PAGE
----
Willemstad ( WIL-əm-staht, VIL-, Dutch: [ˈʋɪləmstɑt] ; Papiamento: [wiləmˈstad]; lit.'William Town') is the capital and largest city of Curaçao, an island in the southern Caribbean Sea that forms a constituent country of the Kingdom of the Netherlands. It was the capital of the Netherlands Antilles prior to its dissolution in 2010. The historic centre of the city consists of four quarters: the Punda and Otrobanda, which are separated by the Sint Anna Bay, an inlet that leads into the large natural harbour called the Schottegat, as well as the ...Read more

Willemstad ( WIL-əm-staht, VIL-, Dutch: [ˈʋɪləmstɑt] ; Papiamento: [wiləmˈstad]; lit.'William Town') is the capital and largest city of Curaçao, an island in the southern Caribbean Sea that forms a constituent country of the Kingdom of the Netherlands. It was the capital of the Netherlands Antilles prior to its dissolution in 2010. The historic centre of the city consists of four quarters: the Punda and Otrobanda, which are separated by the Sint Anna Bay, an inlet that leads into the large natural harbour called the Schottegat, as well as the Scharloo and Pietermaai Smal quarters, which are across from each other on the smaller Waaigat harbour. Willemstad is home to the Curaçao synagogue, the oldest surviving synagogue in the Americas. The city centre, with its unique architecture and harbour entry, has been designated a UNESCO World Heritage Site.

Punda was established in 1634, when the Dutch West India Company captured the island from Spain. The original name of Punda was de punt in Dutch. The city was constructed as a walled city.[1] It soon developed into one of the major centres of the Atlantic slave trade which triggered a rapid population growth.[2] In 1674, the Curaçao synagogue was built by Sephardic Portuguese Jews from Amsterdam and Recife, Brazil who had settled in the city as traders.[3] In the late 17th century, there were over 200 houses within the city walls.[1]

In 1675, it was decided to construct the town of Pietermaai outside of the enclosed city. It was to be separated from the city by an area of about 500 metres in which construction was not allowed as not to obstruct the canons in Fort Amsterdam.[4] In 1707, the suburb of Otrobanda was founded. Otrobanda would become the cultural centre of Willemstad. Its name originated from the Papiamentu otro banda, which means "the opposite side".[5] The suburb of Scharloo followed, however Willemstad continued to experience growth.[2] By 1818, the population of Willemstad had grown to 9,536 people.[6] On 13 May 1861, a decision was made to demolish the city walls, and built residential houses in the gap separating Willemstad from Pietermaai.[2]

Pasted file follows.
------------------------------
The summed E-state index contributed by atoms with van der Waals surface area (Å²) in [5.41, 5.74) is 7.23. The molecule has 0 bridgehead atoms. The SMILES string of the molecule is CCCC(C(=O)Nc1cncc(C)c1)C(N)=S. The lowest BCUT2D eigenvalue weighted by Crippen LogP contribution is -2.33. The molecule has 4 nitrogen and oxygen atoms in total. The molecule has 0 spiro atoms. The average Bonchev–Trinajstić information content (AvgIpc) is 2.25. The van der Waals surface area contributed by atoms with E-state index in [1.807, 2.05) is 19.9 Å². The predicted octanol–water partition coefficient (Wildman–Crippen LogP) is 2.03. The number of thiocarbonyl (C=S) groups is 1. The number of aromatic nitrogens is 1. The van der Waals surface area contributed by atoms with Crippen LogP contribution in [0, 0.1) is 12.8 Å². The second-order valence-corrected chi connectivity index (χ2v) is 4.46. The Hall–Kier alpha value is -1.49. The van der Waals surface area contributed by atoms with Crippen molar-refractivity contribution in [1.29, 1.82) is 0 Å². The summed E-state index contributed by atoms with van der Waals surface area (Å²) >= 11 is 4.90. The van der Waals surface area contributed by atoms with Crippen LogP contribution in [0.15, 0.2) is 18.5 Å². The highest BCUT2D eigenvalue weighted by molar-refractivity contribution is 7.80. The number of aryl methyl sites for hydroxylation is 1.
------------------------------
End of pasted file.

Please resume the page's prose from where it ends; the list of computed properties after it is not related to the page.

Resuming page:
Around 1925, the booming oil and phosphate industry further stimulated growth, and resulted in the creation of new neighbourhoods.[7] Between 1945 and 1955, Julianadorp and Emmastad were created by Royal Dutch Shell to house the new workers.[8] In 1985, the oil refinery which employed 12,000 people was closed down by Shell. The Government of Curaçao decided to buy the refinery for ƒ 1.00 and take responsibility for all future pollution claims. In 1986, it was leased to the Venezuelan PDVSA, and reopened on a limited scale.[9] In 2017, the PDVSA was hit by punitive sanctions of the United States Government,[10] and attempts have been made to seize the refinery.[9]

On 30 May 1969, the Curaçao uprising, a strike at a subcontractor of the oil refinery, turned into a riot. The riot resulted in two deaths, 300 arrests and a part of the historic centre burnt down. The Netherlands Marine Corps was sent to Willemstad and the entire city centre was closed down.[11] In 1997, the centre of Willemstad and its former suburbs were designated a UNESCO World Heritage Site.[12] In the 21st century, a large scale program of renovation started.[13][14]

 Willemstad in the late afternoon
^ a b "Pietermaai Suburb". Curaçao History. Retrieved 18 April 2021. ^ a b c Benjamins & Snelleman 1917, p. 747, . ^ "Curacao Virtual Jewish History Tour". Jewish Library. Retrieved 22 April 2021. ^ Michael A. Newton (1990). "Architectuur en monumentenzorg". De Gids (in Dutch). p. 658. ^ Benjamins & Snelleman 1917, p. 747: Dutch: Overzijde English: Opposite side ^ Benjamins & Snelleman 1917, p. 749. ^ Buurtprofiel Steenrijk (2011). "Buurtprofiel Steenrijk" (PDF). Government of Curaçao (in Dutch). p. 9. Retrieved 22 April 2021. ^ "Ontwikkeling huisvesting op Curaçao door Shell". National Archive of Curaçao (in Dutch). Retrieved 20 April 2021. ^ a b "Het rottend hart dat Curaçao splijt: wat moet het eiland met zijn vuile raffinaderij?". de Volkskrant (in Dutch). Retrieved 22 April 2021. ^ "Curacao oil refinery takeover: Good for jobs, bad for climate?". Al Jazeera. Retrieved 22 April 2021. ^ "Curaçao Trinta di Mèi". Dutch National Archive (in Dutch). Retrieved 22 April 2021. ^ "Historische Wijken". Curacao.com. Retrieved 22 April 2021. ^ Buurtprofiel Scharloo (2011). "Buurtprofiel Scharloo" (PDF). Government of Curaçao (in Dutch). p. 10. Retrieved 22 April 2021. ^ "The local SOHO on Curaçao:The Pietermaai District". Dolfijn Go. Retrieved 22 April 2021.
Photographies by:
Matthew T Rader - CC BY-SA 4.0
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